Completion Rate · Literature · Engagement · Evaluation · Prototype
1 Introduction
The growth of Massive Open Online Courses (MOOCs) in the modernistic era of
online learning has seen millions of enrollments from all over the world. They are
defined as online courses that are open to the public, with open registration option and
open-ended outcomes that require no prerequisites or fees [23]. These courses have
brought a drastic action to the Higher Education from one side and to the elementary
education from the other side [13]. The number of offered MOOCs has exploded in
the recent years. Particularly, until January 2016, there have been over 4500 courses
with 35 million learners from 12 MOOC providers [25]. Some of these courses are
provided by prestigious and renowned universities such as Harvard, MIT, and Stan-
ford. At the same time, other institutions have joined the MOOC hype and became
providers of their own local universities like the Austrian MOOC platform, iMooX
It is important to realize that MOOCs have split into two major types: cMOOCs
and xMOOCs. The cMOOCs are based on the philosophy of connectivism which is
about creating networks of learning [27]. On the other hand, the xMOOCs term is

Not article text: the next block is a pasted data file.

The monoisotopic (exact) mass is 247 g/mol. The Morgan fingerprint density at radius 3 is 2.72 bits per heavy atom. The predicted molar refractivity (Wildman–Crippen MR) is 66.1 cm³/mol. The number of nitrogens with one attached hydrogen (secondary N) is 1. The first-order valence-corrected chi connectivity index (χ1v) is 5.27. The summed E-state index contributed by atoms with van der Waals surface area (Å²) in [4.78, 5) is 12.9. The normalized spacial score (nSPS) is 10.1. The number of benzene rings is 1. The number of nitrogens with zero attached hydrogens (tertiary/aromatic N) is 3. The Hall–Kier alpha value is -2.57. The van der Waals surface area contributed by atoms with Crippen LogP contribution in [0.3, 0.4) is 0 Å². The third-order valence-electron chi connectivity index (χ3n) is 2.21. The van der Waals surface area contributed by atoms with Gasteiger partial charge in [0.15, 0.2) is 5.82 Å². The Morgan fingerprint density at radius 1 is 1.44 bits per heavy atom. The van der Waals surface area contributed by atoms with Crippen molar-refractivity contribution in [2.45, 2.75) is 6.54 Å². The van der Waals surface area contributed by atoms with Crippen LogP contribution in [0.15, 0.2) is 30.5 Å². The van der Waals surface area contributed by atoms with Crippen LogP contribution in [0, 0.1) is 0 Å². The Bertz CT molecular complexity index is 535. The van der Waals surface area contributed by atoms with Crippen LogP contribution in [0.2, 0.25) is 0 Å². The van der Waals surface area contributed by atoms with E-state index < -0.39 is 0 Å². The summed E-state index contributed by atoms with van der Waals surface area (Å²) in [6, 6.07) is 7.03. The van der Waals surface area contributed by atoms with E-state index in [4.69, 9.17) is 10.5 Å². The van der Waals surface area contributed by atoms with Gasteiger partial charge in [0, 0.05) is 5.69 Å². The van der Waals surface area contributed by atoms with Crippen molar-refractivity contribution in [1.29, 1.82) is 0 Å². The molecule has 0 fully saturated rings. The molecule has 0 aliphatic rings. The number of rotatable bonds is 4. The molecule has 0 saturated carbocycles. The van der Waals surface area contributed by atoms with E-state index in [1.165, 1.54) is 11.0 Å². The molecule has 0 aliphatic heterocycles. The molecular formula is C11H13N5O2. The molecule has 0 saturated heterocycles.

shortened from extended MOOCs based on classical information transmission [10].
Further, new types of online courses related to MOOCs have germinated recently
such as Small Private Online Courses (SPOCs) and Distributed Open Collaborative
Courses (DOCCs).
MOOCs have the potential of scaling education in different fields and subjects.
The study of [25] showed that computer science and programming grabbed the largest
percentage of the offered courses. Yet, substantial growth of MOOCs has also been
noticed in Science, Technology, Engineering, and Mathematics (STEM) fields. The
anticipated results of MOOCs were varied between business purposes like saving
costs, and improving the pedagogical and educational concepts of online learning
[16]. Nevertheless, there is still altercation about the pedagogical approach of infor-